The Ungovernable: The Borrowed World Series, Book 7 Audible Audiobook – Unabridged
Boss is back.
Having lost both a hand and his entire team when Jim Powell and his friends attacked the power plant, Boss is obsessed with revenge. He had no idea who the men were, but he’s determined to launch a search for them until his command makes it clear that his mission of vengeance is not a priority.
Undeterred, Boss arrives at a covert method of engaging the entire population of southwest Virginia in his hunt for the insurgents. He has fliers scattered in the communities around the power plant offering a reward of food and ammunition for the live capture of the lone man whose image was caught by a security camera.
The rampant rumors surrounding the attack at the plant work against Jim. His name is whispered everywhere that people gather. Almost overnight, he and his friends find themselves under attack from desperate neighbors determined to collect the reward.
- One credit a month to pick any title from our entire premium selection to keep (you’ll use your first credit now).
- Unlimited listening on select audiobooks, Audible Originals, and podcasts.
- You will get an email reminder before your trial ends.
- $14.95 a month after 30 days. Cancel online anytime.
People who viewed this also viewed
People who bought this also bought
|Listening Length||8 hours and 19 minutes|
|Whispersync for Voice||Ready|
|Audible.com Release Date||November 06, 2019|
|Publisher||James Franklin Horton|
|Best Sellers Rank|| #9,015 in Audible Books & Originals (See Top 100 in Audible Books & Originals) |
#69 in Dystopian Science Fiction (Audible Books & Originals)
#165 in Post-Apocalyptic Science Fiction (Audible Books & Originals)
#359 in Dystopian Fiction
Top reviews from the United States
There was a problem filtering reviews right now. Please try again later.
If the book title had a subtitle, it'd be "It's all Jim's fault." In the last book, Switched On, word had reached the valley of the government's offer of aid, with the caveat that those requiring help must turn in their guns. Jim Powell, abrasive and misanthropic and distrustful of those in authority, didn't take this too kindly. Old boy leaned towards isolationism and was prone to being antisocial, anyway. He reasoned, angrily, why must he disarm in order to access resources he had already paid for with his taxes?
And maybe blame Jim's wife a smidge. It was she who convinced him to take on a leadership role in the valley. Jim always was a man to take quick action. Heck, when he's described as a troubleshooter, Jim retorts, "Yeah... I'm a troubleshooter. When I see trouble, I shoot it." Heh.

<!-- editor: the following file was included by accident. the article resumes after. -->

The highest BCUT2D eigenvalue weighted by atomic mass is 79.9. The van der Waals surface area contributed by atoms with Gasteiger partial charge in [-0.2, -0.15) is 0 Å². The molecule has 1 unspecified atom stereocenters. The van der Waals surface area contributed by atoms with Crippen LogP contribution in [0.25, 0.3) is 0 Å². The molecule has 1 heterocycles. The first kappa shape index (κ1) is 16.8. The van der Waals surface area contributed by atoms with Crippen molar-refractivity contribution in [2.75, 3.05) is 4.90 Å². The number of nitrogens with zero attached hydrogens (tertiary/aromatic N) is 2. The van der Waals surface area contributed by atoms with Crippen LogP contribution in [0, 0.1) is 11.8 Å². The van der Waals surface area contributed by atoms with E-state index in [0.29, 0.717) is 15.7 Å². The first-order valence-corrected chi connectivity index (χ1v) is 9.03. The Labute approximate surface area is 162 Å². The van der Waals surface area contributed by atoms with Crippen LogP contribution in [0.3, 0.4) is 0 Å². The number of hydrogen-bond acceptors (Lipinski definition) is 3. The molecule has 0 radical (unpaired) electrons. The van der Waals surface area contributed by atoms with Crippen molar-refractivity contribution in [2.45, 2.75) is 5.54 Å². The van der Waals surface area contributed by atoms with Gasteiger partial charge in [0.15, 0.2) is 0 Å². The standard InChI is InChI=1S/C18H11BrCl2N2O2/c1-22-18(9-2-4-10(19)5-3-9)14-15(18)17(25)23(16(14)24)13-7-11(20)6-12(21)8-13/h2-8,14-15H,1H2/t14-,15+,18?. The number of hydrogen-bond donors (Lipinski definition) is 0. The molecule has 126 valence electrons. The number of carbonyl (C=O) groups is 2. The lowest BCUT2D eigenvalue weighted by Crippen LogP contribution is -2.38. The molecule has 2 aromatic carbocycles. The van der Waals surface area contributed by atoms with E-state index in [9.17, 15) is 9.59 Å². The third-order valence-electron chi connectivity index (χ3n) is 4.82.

And it was Jim who spearheaded the assault on the power plant to take out communications. And power plant went ka-boom. Folks got killed. And things settled down for a minute.
Maybe some plot spoilers.
It's late spring now. Snow's thawed in the valley. And the valley folks can finally stretch their legs. Maybe take a ride to the neighboring town...
Thing is, plenty of folks didn't cotton to Jim's stand for freedom, his hubris. And my two cents is that I don't blame them folks. One of Jim's friends, Lloyd the banjo guy, plays devil's advocate. He tells Jim: "Assume that your mom and dad didn't have you taking care of them. What if they were facing a slow, undignified death by starvation and the comfort camps could have stopped that? How would you feel about someone ripping that away from you?" Banjo guy argues a good point.
Maybe these desperate, starving townspeople, who'd barely survived the harsh winter, would've taken action on their own, anyway, and gone after Jim. But while Jim and his group were riding out the winter in the valley, the government's been circulating a mess of wanted flyers. The bounty put on Jim Powell's head - for domestic terrorism - rewards his captors with one year's food supply plus ammo.
Yeah, this book packs in the action as those hunting Jim come out of the woodwork and come in waves, taxing the valley's defenses, testing the unity of Jim and his neighbors. As ever, I'm paying attention to whatever nuggets of wisdom the post-apoc author imparts. With Jim being a diehard prepper, I was craving more details about his solar improvements, and gravity fed water, and a dairy with a spring box, and so on. But I also recognize Horton's knack for storytelling. The suspense was crazy in this one, and I appreciate Horton's showing that his characters' actions have grave consequences, and that Jim's perspective can't always be trusted. Anyway, a great read. I'm anticipating a future story arc in which Jim goes to Beartown Mountain to look for the legendary cave mentioned in this book.
I'm so glad I met him during a "local authors" day at the public library in Lebanon, VA, or, as we call it down here,
I went for some "shake and howdy" with Franklin. He's just a special guy.